A Narcan nasal device, which delivers naloxone, is seen in this July 3, 2018, file photo. Health Equity Alliance in Bangor is trying to raise more than $31,000 to buy 418 Narcan kits. Credit: Mary Altaffer | AP

A Bangor health organization is trying to raise enough money by the end of the month to buy one box of naloxone, the opioid overdose antidote, for every person who fatally overdosed in Maine last year.

It’s the second year in a row that Health Equity Alliance has attempted the August challenge. But this year’s fundraising goal — $31,350 — is loftier than last year’s because the death toll has risen. In 2017, 418 Mainers fatally overdosed, up from 376 in 2016.

Naloxone, known by its brand name Narcan, reverses the effects of opioid overdose, making it one of the few tools to reduce Maine’s record-breaking number of fatal overdoses. Opioid drugs — especially fentanyl, a highly potent synthetic opioid that has become more available — are driving the fatalities, according to state data.

But while many advocates and law enforcement officials have embraced naloxone as a tool to save lives — Bangor police officers started carrying it in July 2016 — others have opposed making it more widely available to the public, believing it enables drug use.

“We’ve certainly searched for ways to have the legislature support us either with funding or laws that improve access, and have been met with hurdles along the way,” said Andrea Littlefield, HEAL’s director of development and communications.

Opposition to increased access for Narcan prompted HEAL to start giving it away for free in 2016.

The organization stocks up on the drug, which requires a prescription, with help from a “standing order” written by Dr. Noah Nesin of Penobscot Community Health Care, Littlefield said. Last March, the Bangor doctor made headlines by announcing he would write a Narcan prescription for any adult who asked.

Still, increasing access to Narcan has some high-profile foes — most notably, Republican Gov. Paul LePage. He has argued that making the antidote more available would encourages drug use. Last year, he unsuccessfully tried to block a state law to make Narcan available at pharmacies and then lobbied to raise the age limit for purchasing it from 18 to 21.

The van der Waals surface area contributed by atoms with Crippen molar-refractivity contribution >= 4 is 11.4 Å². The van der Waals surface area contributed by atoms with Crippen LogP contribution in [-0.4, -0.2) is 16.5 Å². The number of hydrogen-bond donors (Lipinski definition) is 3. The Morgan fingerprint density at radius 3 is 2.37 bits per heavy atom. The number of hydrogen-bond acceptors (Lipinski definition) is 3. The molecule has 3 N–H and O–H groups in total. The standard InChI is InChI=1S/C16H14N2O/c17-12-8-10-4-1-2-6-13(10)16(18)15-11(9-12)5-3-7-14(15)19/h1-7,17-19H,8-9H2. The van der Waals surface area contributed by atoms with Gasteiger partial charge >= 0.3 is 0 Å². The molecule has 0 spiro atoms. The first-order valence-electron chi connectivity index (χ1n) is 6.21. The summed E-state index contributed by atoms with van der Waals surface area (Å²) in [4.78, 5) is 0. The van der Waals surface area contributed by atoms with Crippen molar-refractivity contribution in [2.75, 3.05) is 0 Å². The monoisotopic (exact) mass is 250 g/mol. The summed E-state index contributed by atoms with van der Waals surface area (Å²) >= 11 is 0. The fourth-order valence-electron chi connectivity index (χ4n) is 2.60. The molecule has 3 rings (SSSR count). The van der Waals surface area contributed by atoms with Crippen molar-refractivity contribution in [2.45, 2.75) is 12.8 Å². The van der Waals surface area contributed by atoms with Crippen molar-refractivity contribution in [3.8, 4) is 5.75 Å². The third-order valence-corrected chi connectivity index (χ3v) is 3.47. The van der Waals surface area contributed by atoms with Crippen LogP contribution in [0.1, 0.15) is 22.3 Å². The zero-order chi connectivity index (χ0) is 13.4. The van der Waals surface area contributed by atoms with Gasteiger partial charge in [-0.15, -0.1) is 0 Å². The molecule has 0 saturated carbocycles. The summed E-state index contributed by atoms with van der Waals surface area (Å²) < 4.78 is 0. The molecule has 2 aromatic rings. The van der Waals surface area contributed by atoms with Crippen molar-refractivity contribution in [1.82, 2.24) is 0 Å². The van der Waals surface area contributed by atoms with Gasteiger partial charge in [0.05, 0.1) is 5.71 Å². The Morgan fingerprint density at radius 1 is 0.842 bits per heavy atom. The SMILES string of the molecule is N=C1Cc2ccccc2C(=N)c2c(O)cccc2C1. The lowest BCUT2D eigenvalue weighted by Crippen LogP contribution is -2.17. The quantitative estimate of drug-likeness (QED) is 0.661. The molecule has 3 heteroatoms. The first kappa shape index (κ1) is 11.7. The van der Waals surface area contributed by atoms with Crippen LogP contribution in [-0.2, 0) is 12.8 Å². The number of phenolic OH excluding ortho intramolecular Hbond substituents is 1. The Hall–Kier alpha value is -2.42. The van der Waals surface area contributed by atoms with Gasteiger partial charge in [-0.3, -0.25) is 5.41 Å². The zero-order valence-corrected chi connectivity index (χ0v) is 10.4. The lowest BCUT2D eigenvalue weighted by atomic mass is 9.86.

Experts say the path to recovery from opioid addiction is beset with obstacles for those who want to stop using. In Maine, that includes a lack of access to adequate treatment or the fear of withdrawal symptoms.

And even those who start on the path to recovery are prone to relapse, studies show. Between 40 and 60 percent of people in recovery for substance use reportedly relapse, according to the National Institute on Drug Abuse.

“I’ve talked to people that have been Narcan’d six times and then finally went into treatment or recovery. Somebody else just might take it one time,” Littlefield said. “Like any individual choice about moving forward with a big change, it depends on the person. … Everyone’s recovery journey is different.”

Her organization said it gave away 252 Narcan “kits,” which contain two doses each, people actively using drugs and who came into it office, which relocated in June from Pine Street to 304 Hancock St.

HEAL’s August fundraising campaign — called “Keep Calm and Carry Naloxone” — is aimed at increasing the number of free kits it is able to give away, Littlefield said. Each Narcan kit costs $75. As of August 10, the organization had only raised around $700 toward its goal, she said.

The campaign will end with an event in Pickering Square on Aug. 31 to train people how to administer Narcan. A similar event took place last year. This year’s will again include a memorial to some of the people who recently died from overdoses, Littlefield said.

Follow the Bangor Daily News on Facebook for the latest Maine news.

Callie Ferguson

Callie Ferguson is an investigative reporter for the Bangor Daily News. She writes about criminal justice, police and housing.